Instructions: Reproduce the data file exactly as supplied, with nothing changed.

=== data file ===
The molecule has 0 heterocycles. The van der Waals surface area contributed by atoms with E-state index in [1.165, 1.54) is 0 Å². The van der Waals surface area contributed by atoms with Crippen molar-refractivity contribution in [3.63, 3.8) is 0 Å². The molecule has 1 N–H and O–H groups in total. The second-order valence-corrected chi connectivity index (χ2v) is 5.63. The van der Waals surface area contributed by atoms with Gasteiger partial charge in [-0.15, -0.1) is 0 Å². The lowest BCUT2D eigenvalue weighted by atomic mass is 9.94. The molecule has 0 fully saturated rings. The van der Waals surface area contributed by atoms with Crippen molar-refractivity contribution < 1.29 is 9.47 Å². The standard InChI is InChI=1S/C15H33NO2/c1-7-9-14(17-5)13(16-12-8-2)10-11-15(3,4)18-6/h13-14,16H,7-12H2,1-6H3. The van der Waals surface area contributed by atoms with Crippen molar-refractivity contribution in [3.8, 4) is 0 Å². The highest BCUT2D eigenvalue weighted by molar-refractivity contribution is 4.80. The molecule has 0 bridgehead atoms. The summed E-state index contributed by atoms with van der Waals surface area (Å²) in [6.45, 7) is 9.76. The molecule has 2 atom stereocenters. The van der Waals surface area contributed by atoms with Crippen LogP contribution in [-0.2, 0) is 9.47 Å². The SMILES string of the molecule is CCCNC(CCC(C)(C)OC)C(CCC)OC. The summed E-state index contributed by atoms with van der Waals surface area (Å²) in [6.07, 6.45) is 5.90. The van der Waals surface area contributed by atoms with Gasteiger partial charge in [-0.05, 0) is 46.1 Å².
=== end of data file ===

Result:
The molecule has 0 heterocycles. The van der Waals surface area contributed by atoms with E-state index in [1.165, 1.54) is 0 Å². The van der Waals surface area contributed by atoms with Crippen molar-refractivity contribution in [3.63, 3.8) is 0 Å². The molecule has 1 N–H and O–H groups in total. The second-order valence-corrected chi connectivity index (χ2v) is 5.63. The van der Waals surface area contributed by atoms with Gasteiger partial charge in [-0.15, -0.1) is 0 Å². The lowest BCUT2D eigenvalue weighted by atomic mass is 9.94. The molecule has 0 fully saturated rings. The van der Waals surface area contributed by atoms with Crippen molar-refractivity contribution < 1.29 is 9.47 Å². The standard InChI is InChI=1S/C15H33NO2/c1-7-9-14(17-5)13(16-12-8-2)10-11-15(3,4)18-6/h13-14,16H,7-12H2,1-6H3. The van der Waals surface area contributed by atoms with Crippen molar-refractivity contribution in [3.8, 4) is 0 Å². The highest BCUT2D eigenvalue weighted by molar-refractivity contribution is 4.80. The molecule has 0 bridgehead atoms. The summed E-state index contributed by atoms with van der Waals surface area (Å²) in [6.45, 7) is 9.76. The molecule has 2 atom stereocenters. The van der Waals surface area contributed by atoms with Crippen LogP contribution in [-0.2, 0) is 9.47 Å². The SMILES string of the molecule is CCCNC(CCC(C)(C)OC)C(CCC)OC. The summed E-state index contributed by atoms with van der Waals surface area (Å²) in [6.07, 6.45) is 5.90. The van der Waals surface area contributed by atoms with Gasteiger partial charge in [-0.05, 0) is 46.1 Å².